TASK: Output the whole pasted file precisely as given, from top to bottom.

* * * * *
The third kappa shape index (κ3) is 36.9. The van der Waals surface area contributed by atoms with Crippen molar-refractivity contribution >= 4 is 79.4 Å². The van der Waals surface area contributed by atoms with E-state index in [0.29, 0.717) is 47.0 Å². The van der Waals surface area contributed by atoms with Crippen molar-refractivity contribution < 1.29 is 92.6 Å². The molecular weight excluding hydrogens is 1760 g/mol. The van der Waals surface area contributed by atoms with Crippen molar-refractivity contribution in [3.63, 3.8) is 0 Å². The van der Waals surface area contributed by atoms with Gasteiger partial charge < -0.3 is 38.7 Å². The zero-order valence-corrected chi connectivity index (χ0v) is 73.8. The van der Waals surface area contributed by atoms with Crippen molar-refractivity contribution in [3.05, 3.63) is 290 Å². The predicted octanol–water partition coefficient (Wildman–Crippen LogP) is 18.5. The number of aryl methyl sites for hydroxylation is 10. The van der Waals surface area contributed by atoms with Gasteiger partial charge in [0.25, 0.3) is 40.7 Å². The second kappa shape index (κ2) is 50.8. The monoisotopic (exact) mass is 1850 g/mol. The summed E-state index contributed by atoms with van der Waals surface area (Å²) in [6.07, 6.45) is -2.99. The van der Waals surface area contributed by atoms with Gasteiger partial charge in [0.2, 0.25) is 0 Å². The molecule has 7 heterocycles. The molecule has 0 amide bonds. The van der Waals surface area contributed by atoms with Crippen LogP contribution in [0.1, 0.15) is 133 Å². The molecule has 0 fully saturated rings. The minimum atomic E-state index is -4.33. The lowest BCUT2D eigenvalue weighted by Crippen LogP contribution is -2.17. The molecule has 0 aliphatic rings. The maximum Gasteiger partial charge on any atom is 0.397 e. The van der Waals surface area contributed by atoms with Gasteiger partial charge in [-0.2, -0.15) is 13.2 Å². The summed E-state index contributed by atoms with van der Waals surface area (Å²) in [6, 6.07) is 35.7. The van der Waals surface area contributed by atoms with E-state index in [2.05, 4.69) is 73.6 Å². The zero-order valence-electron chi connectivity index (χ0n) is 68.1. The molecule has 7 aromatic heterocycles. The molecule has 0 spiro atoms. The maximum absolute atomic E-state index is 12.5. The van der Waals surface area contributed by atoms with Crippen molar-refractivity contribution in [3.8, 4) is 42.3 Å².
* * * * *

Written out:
The third kappa shape index (κ3) is 36.9. The van der Waals surface area contributed by atoms with Crippen molar-refractivity contribution >= 4 is 79.4 Å². The van der Waals surface area contributed by atoms with E-state index in [0.29, 0.717) is 47.0 Å². The van der Waals surface area contributed by atoms with Crippen molar-refractivity contribution < 1.29 is 92.6 Å². The molecular weight excluding hydrogens is 1760 g/mol. The van der Waals surface area contributed by atoms with Crippen molar-refractivity contribution in [3.63, 3.8) is 0 Å². The van der Waals surface area contributed by atoms with Gasteiger partial charge < -0.3 is 38.7 Å². The zero-order valence-corrected chi connectivity index (χ0v) is 73.8. The van der Waals surface area contributed by atoms with Crippen molar-refractivity contribution in [3.05, 3.63) is 290 Å². The predicted octanol–water partition coefficient (Wildman–Crippen LogP) is 18.5. The number of aryl methyl sites for hydroxylation is 10. The van der Waals surface area contributed by atoms with Gasteiger partial charge in [0.25, 0.3) is 40.7 Å². The second kappa shape index (κ2) is 50.8. The monoisotopic (exact) mass is 1850 g/mol. The summed E-state index contributed by atoms with van der Waals surface area (Å²) in [6.07, 6.45) is -2.99. The van der Waals surface area contributed by atoms with Gasteiger partial charge in [0.2, 0.25) is 0 Å². The molecule has 7 heterocycles. The molecule has 0 amide bonds. The van der Waals surface area contributed by atoms with Crippen LogP contribution in [0.1, 0.15) is 133 Å². The molecule has 0 fully saturated rings. The minimum atomic E-state index is -4.33. The lowest BCUT2D eigenvalue weighted by Crippen LogP contribution is -2.17. The molecule has 0 aliphatic rings. The maximum Gasteiger partial charge on any atom is 0.397 e. The van der Waals surface area contributed by atoms with Gasteiger partial charge in [-0.2, -0.15) is 13.2 Å². The summed E-state index contributed by atoms with van der Waals surface area (Å²) in [6, 6.07) is 35.7. The van der Waals surface area contributed by atoms with E-state index in [2.05, 4.69) is 73.6 Å². The zero-order valence-electron chi connectivity index (χ0n) is 68.1. The molecule has 7 aromatic heterocycles. The molecule has 0 spiro atoms. The maximum absolute atomic E-state index is 12.5. The van der Waals surface area contributed by atoms with Crippen molar-refractivity contribution in [3.8, 4) is 42.3 Å².